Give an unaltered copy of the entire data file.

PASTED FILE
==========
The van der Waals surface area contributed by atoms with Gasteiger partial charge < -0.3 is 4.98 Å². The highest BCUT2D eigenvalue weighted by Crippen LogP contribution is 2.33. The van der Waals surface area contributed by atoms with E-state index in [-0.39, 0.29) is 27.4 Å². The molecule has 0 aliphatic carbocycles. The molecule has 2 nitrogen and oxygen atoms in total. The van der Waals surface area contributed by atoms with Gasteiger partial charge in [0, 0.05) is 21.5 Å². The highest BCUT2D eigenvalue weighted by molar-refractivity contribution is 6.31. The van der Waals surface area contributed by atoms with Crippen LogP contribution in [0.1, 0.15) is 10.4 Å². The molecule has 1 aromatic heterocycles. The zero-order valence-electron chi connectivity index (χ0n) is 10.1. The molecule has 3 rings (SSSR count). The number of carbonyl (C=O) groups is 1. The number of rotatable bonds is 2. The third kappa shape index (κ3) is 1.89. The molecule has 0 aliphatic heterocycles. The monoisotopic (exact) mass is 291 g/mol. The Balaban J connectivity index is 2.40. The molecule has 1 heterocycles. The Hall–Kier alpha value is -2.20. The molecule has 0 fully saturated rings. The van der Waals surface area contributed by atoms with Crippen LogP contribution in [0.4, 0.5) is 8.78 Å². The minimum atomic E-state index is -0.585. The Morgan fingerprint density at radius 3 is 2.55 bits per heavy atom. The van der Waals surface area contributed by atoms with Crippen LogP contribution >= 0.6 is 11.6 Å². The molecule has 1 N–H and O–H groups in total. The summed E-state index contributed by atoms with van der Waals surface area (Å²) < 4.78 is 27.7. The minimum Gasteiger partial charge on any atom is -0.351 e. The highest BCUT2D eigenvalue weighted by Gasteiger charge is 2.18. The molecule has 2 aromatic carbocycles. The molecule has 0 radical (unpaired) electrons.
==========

The van der Waals surface area contributed by atoms with Gasteiger partial charge < -0.3 is 4.98 Å². The highest BCUT2D eigenvalue weighted by Crippen LogP contribution is 2.33. The van der Waals surface area contributed by atoms with E-state index in [-0.39, 0.29) is 27.4 Å². The molecule has 0 aliphatic carbocycles. The molecule has 2 nitrogen and oxygen atoms in total. The van der Waals surface area contributed by atoms with Gasteiger partial charge in [0, 0.05) is 21.5 Å². The highest BCUT2D eigenvalue weighted by molar-refractivity contribution is 6.31. The van der Waals surface area contributed by atoms with Crippen LogP contribution in [0.1, 0.15) is 10.4 Å². The molecule has 1 aromatic heterocycles. The zero-order valence-electron chi connectivity index (χ0n) is 10.1. The molecule has 3 rings (SSSR count). The number of carbonyl (C=O) groups is 1. The number of rotatable bonds is 2. The third kappa shape index (κ3) is 1.89. The molecule has 0 aliphatic heterocycles. The monoisotopic (exact) mass is 291 g/mol. The Balaban J connectivity index is 2.40. The molecule has 1 heterocycles. The Hall–Kier alpha value is -2.20. The molecule has 0 fully saturated rings. The van der Waals surface area contributed by atoms with Crippen LogP contribution in [0.4, 0.5) is 8.78 Å². The minimum atomic E-state index is -0.585. The Morgan fingerprint density at radius 3 is 2.55 bits per heavy atom. The van der Waals surface area contributed by atoms with Crippen LogP contribution >= 0.6 is 11.6 Å². The molecule has 1 N–H and O–H groups in total. The summed E-state index contributed by atoms with van der Waals surface area (Å²) < 4.78 is 27.7. The minimum Gasteiger partial charge on any atom is -0.351 e. The highest BCUT2D eigenvalue weighted by Gasteiger charge is 2.18. The molecule has 2 aromatic carbocycles. The molecule has 0 radical (unpaired) electrons.